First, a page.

Homeless shelter geared toward vets planned for Waldo County

First fund raiser to be held March 29 in Belfast
Mar 15, 2014

Three years ago the Garry Owen Motorcycle Club was formed to build and maintain a homeless shelter for veterans. The decision to form this club was the fact that more than 40 percent of the homeless nationally, are veterans — some going as far back as the Korean War. To the members of GOMC and other motorcycle organizations, this is seen as a travesty and a challenge to help change this sad state of affairs.

In order to be a member of GOMC one has to be a veteran or be a family member of a veteran. This is not unusual because there are many motorcycle clubs and associations that require their members to be veterans. The Legion Riders, Combat Veterans Motorcycle Association, and Vietnam Veterans Motorcycle Club, are examples of such organizations. They proudly wear a patch on their vests that reads, “Vets helping Vets.” It has also been found that almost all motorcycle organizations have a high concentration of Veterans in their ranks and these motorcyclists also belong to multiple motorcyclist organizations. Organizations arise because of a need. The best example is “The Patriot Guard Riders” who were organized to ensure that a veteran’s funeral is not desecrated by groups like the group from Kansas that picketed military funerals. The above mentioned groups do funeral escorts, parades, and escort Wreaths across America from Maine to Arlington National Cemetery. Our governor’s wife is an avid motorcyclists and participates in such events.

To date, GOMC has purchased a 7-acre plot of land with a crumbling old farmhouse at the intersection of Route 3 and Route 220 in Liberty. They have a clear title for this property.

A corporation called Garry Owen House has been formed and is currently pending 501(c)(3) status as a public charity. Applications to the state of Maine and the Internal Revenue Service have been submitted. Letters of support have been received from Gov. Paul LePage and State Senator Michael Thibodeau with more to follow.

Gary Owen House has a board of directors which has met three times to formulate by-laws, mission and vision statements, and estimates as to what this project will cost. The current estimate is $750,000 to $1 million for a one story 24-bed unit. The board meets monthly.

The officers for Owen house are: President Alem Allmayer-Beck; Vice President Don Harriman, Treasurer Warren Ard; and Secretary Luther Thornton. Board members are Heather Carle, Jan Gunderson and Lou Pelletier.

The Owen House will not be your typical homeless shelter. It will be geared to address the needs of veterans by veterans and will hopefully serve as a model for future shelters.

Some of the problems that homeless veterans have to deal with are PTSD, substance abuse, broken marriages, depression, alienation from society, and a general mistrust of the government. Since the VA is part of the Federal Government, it gets underutilized because of this mistrust. The end result is that theveteran does not know what benefits he/she is entitled to such as medical care, job training, mental health services, and so on, both on the state and federal level.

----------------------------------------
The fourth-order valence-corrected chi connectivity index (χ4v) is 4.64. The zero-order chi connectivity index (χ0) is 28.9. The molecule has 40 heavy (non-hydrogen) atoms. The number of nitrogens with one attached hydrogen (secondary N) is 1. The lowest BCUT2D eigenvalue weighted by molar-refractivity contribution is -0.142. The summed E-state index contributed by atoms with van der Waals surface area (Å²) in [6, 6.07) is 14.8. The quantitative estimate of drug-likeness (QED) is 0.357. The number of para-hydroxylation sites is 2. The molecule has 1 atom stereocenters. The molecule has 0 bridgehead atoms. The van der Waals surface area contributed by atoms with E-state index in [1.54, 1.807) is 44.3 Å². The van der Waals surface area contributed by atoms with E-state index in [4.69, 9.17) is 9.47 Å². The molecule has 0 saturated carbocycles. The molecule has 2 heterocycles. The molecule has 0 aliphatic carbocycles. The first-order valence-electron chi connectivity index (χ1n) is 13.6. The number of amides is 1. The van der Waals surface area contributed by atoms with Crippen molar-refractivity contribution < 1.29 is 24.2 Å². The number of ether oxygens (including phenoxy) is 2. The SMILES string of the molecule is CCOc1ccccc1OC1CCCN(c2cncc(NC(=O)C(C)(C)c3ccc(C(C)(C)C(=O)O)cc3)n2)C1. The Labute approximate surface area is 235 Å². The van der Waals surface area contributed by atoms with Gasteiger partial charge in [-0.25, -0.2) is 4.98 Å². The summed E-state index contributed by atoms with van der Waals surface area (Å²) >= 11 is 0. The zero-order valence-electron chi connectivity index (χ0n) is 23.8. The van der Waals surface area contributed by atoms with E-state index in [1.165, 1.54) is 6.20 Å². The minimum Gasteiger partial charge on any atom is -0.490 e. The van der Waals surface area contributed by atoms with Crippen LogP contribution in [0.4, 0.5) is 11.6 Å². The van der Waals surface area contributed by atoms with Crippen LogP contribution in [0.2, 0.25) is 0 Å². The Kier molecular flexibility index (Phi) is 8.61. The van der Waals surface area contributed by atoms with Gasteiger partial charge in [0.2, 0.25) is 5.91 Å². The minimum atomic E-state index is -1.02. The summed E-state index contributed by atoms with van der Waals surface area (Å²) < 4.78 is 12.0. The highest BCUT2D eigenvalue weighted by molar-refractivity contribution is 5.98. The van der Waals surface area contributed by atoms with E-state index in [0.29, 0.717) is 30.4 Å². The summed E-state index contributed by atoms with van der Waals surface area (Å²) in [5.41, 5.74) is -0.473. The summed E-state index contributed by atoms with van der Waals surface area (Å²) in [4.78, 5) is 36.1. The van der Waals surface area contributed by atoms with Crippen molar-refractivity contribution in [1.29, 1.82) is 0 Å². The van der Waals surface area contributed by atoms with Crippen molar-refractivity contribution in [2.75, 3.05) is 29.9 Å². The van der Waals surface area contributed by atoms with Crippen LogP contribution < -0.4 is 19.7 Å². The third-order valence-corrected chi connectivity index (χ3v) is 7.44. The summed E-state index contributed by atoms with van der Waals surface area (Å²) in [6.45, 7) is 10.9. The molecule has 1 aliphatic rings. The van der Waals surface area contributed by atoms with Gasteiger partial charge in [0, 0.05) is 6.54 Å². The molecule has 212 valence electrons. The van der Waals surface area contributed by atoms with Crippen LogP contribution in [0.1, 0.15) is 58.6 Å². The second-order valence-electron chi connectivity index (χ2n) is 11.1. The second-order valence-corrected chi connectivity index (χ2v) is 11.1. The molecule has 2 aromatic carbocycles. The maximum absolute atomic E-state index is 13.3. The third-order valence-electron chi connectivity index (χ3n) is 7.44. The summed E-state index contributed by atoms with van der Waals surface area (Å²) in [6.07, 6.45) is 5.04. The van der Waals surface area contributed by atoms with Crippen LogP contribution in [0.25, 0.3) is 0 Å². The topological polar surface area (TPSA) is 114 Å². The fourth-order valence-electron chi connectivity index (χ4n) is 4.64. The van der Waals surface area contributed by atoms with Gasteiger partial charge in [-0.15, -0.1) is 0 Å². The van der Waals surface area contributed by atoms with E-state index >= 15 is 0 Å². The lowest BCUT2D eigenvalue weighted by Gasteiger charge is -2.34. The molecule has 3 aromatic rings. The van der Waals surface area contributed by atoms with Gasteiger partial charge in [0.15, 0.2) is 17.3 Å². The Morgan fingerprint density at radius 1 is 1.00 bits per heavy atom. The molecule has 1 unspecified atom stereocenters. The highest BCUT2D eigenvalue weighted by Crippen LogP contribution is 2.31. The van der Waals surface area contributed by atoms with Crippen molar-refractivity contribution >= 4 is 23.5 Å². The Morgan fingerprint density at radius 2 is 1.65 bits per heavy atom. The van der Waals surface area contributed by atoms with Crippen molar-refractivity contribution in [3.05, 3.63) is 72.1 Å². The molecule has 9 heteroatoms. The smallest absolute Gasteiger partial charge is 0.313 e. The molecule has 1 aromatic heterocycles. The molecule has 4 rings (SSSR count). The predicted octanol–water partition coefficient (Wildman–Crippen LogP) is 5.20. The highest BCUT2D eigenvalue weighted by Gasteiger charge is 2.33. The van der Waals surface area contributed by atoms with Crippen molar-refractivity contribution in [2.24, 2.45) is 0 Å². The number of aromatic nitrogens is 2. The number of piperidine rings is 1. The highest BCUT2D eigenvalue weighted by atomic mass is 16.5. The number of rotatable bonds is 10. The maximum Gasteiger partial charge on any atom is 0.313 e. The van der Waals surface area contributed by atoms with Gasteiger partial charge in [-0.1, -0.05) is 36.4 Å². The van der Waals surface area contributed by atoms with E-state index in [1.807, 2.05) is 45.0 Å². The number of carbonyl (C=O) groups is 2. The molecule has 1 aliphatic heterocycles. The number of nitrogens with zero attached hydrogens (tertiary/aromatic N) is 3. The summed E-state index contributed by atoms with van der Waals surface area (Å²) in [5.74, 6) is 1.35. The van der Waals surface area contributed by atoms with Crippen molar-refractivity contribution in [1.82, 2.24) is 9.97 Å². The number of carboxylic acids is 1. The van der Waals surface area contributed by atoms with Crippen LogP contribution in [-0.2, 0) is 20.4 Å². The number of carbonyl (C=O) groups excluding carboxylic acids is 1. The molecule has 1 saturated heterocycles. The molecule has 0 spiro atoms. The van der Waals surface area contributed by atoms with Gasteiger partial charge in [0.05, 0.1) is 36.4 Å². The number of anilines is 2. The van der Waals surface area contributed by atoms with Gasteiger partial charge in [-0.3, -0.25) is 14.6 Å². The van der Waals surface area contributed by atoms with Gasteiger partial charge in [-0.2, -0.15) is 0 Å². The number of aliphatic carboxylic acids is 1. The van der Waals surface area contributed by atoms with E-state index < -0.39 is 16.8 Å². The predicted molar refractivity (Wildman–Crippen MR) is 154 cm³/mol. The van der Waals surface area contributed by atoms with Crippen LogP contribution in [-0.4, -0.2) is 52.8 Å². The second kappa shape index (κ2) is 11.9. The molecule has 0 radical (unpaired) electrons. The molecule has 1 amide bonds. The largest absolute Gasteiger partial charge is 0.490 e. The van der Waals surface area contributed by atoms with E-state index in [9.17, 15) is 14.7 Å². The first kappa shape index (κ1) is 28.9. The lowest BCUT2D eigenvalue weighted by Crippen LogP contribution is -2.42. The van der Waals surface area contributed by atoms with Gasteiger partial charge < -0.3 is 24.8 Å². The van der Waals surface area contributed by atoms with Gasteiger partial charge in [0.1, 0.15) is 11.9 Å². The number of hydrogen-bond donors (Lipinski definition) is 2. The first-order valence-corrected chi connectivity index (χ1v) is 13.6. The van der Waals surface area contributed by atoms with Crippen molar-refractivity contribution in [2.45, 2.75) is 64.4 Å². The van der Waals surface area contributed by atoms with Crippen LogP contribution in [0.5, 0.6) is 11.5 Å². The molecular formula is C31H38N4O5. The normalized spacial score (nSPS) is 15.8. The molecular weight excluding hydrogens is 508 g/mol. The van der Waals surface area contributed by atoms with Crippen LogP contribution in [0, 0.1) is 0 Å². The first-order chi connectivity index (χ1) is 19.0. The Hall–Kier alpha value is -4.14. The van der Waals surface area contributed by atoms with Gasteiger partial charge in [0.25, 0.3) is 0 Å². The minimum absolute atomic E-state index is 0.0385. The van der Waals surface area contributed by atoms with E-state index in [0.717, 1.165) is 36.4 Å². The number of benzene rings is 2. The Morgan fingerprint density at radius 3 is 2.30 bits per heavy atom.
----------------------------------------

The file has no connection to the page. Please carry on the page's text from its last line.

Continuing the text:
In order to address the above problems, the shelter will not be a one night “crash pad” where the person is out on the street the next morning. Emphasis will be on re-integrating the person into mainstream society by linking him/her to available services either through the VA or state and local resources. Since the shelter is located on a 7-acre property, there is no reason that Owen House can’t cultivate some of the land to grow vegetables. There are a number of organic farmers in the area who have expressed a desire to teach the residents how to grow premium quality vegetables. What is not used in the kitchen can be sold at a farm stand on the property. This could provide some income for the shelter and give the residents a vehicle to be productive. It would also increase their self-esteem by seeing firsthand the fruits of their labor.

The “elephant in the room” that people are avoiding is PTS — Post Traumatic Stress (Note the the “D” is omitted). The reason that the “D” for disorder is omitted is because PTS is a normal reaction to an abnormal situation — the trauma of having been in combat or being exposed to some of the horrors associated with war or any situation that is outside of the norm. (It is not normal to be shot at or to see your friend dismembered by and IED.) Telling a person that that was then and this is now — “Get over it” is doing the person a great disservice because anyone who has PTS or who has worked with people with PTS can tell you that you don’t “get over it” — at best, you adjust to it.

The evidence today is that PTS and its offshoots will be the mainstay of Owen House. To that end, linkages with mental health professionals, job counselors, substance abuse counselors, and just people who care, will be of the utmost importance. The late Dr. Arthur Neulander stressed the importance of a “therapeutic milieu.” This, in itself, to a great degree allows the individual to heal. There is a lot to be said for a person’s surroundings.

At this point, the ideal target date would be to begin construction in late summer 2014. In order to accomplish this, some major fundraising will need to take place. Our first fundraiser will be a dance/concert featuring “The Juke Rockets Blues Band”  Saturday, March 29, at 7 p.m., at the VFW Hall on Field Street in Belfast.

Contributions can also be sent to Garry Owen House, 45A Lincolnville Ave., Belfast, Maine, 04915, to Bangor Savings Bank, 106 Main St., Belfast, Maine, 04915 or to any of its branch offices.

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